Wednesday, July 24, 2013

Geese are now fighting crime

Officials in rural parts of the China's Xinjiang province are using domesticated geese to aid in law enforcement.

Apparently, the geese are more effective than dogs for a variety of reasons: They're aggressive, have exceptional eyesight, and, as anyone who has had to deal with them knows, they're loud and nothing can shut them up, reported.

"Among all poultry, geese [are known] for being extremely vigilant and having excellent hearing," said Zhang Quansheng, a police chief in Xinjiang's Shawan county, according to the New York Daily News. "Geese are very brave. They spread their wings and will attack any strangers entering [someone's] home."

Chinese girl hanging from her head stuck between bars

Monday, July 22, 2013

The tight wall of China

A woman in eastern China who took a shortcut home was caught in a wall for seven hours. Her screams did not help because local residents thought it was a ghost voice.

Saturday, July 20, 2013

..and now a fake museum

China has closed an 88-million dollar museum and “patriotic education center” after the majority of its exhibits were found to be fakes, including such classic pieces as a Qing dynasty vase decorated with cartoon characters, despite the protests of curators who insist “at least half” the exhibits are genuine.

The Jibaozhai Museum, a 4-storey museum built in 2007 on a 4-hectare village site in China’s Hebei province for the sum of 540 million yuan, boasted 12 exhibition halls and was designated a “patriotic education centre” and tourist attraction by the government.

However, it transpires that most, if not all, of its 40,000 exhibits and “20 million yuan” collection were fakes.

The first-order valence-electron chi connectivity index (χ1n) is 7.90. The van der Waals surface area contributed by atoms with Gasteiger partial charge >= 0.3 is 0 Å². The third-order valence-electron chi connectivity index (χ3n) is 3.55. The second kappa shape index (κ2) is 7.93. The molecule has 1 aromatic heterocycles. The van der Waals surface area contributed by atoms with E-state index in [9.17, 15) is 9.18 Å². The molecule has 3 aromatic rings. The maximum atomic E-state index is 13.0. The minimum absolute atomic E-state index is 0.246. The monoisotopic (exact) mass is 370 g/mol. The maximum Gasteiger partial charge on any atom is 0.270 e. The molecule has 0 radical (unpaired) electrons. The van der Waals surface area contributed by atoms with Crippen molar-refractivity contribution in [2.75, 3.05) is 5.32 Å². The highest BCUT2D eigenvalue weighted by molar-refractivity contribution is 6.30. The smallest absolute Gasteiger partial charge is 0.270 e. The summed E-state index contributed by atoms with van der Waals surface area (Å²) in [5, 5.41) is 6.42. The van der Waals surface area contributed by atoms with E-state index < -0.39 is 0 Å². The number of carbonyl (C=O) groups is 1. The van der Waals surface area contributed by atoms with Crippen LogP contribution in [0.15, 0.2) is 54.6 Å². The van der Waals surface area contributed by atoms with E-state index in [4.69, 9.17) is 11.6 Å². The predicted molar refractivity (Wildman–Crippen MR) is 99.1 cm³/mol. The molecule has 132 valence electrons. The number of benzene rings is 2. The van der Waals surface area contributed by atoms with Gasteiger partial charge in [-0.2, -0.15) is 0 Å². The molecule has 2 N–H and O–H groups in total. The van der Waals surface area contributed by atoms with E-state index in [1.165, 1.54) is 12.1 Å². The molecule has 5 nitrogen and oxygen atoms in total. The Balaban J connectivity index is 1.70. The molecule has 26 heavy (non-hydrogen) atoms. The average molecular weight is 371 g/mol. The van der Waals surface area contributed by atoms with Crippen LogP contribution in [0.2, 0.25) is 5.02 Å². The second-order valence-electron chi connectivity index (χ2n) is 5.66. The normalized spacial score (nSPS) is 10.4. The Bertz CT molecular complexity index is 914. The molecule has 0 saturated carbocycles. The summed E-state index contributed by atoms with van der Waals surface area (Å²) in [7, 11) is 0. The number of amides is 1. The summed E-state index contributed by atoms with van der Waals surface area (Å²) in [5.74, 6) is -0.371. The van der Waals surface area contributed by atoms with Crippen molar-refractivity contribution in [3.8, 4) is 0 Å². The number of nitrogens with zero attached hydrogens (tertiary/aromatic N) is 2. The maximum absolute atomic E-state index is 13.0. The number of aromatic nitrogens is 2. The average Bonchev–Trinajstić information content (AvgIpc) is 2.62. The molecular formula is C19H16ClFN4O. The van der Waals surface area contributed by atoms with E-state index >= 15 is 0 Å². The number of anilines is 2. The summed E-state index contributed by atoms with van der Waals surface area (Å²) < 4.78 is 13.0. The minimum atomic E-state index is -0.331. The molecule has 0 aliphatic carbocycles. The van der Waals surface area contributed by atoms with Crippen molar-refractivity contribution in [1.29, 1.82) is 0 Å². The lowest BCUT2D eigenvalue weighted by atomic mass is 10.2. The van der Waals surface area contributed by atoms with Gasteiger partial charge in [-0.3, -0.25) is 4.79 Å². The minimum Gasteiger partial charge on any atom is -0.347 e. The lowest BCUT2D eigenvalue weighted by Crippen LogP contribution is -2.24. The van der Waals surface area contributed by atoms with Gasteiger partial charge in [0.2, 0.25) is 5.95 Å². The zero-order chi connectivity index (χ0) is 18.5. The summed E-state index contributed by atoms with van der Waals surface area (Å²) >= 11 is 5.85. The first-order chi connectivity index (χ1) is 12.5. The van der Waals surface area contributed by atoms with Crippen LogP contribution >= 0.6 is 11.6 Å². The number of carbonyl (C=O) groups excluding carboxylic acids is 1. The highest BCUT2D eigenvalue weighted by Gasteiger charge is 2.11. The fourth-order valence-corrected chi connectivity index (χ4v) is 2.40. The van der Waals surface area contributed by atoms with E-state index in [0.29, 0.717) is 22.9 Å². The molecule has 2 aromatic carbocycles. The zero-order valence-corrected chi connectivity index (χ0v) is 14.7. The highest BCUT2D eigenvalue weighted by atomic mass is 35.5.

These included items identified as having been made by a legendary emperor from 2700BC but signed in modern post-revolutionary simplified Chinese characters, porcelain using techniques not in existence when they were supposedly made, and a Qing dynasty vase decorated with modern cartoon characters.

Officials have launched an investigation and withdrawn its license, and the museum itself is now closed.
The owner protests that “even the gods cannot tell whether the exhibits are fake or not,” whilst the deputy curator maintains that “at least half” the exhibits are genuine, although he does concede “most of the exhibits were not verified by experts.”

The museum was rumbled after a Beijing writer visited and expressed his scepticism about the descriptions of the exhibits on Sina Weibo, prompting local authorities to investigate in response to the massive ridicule they suffered as a result.

The museum was already unpopular with local villagers as they received only 20,000 yuan each for their land after it was sold to developers for millions, but their objections were of course ignored. They allege it was used as part of a money-laundering scheme by the local magnate who built it.

Demolition China-style

The lengths Chinese real estate developers will go to when mere property owners refuse to sell up are yet again causing a stir, with the latest example seeing tenants simply having their building torn down around them.
After the owners of an apartment refused what was surely a very generous offer of compensation, they found the rest of their building pulled down anyway:

I will call my father to kill you

A young woman got into a fight with Beijing subway security after she refused to put her RMB20,000 (S$4,100) bag into a scanner.

She even said she would call her father to kill them.

This happened last Friday (Jul 5, 2013) at Beijing subway's Changping Line.

There is speculation that the young woman is a 'second-generation rich' or fu'erdai - but some have wondered why is she taking the subway when she can be chauffeured around in a sports car.

Onlookers who shot the videos can be heard commenting on her bratty behaviour in Mandarin, denouncing her actions.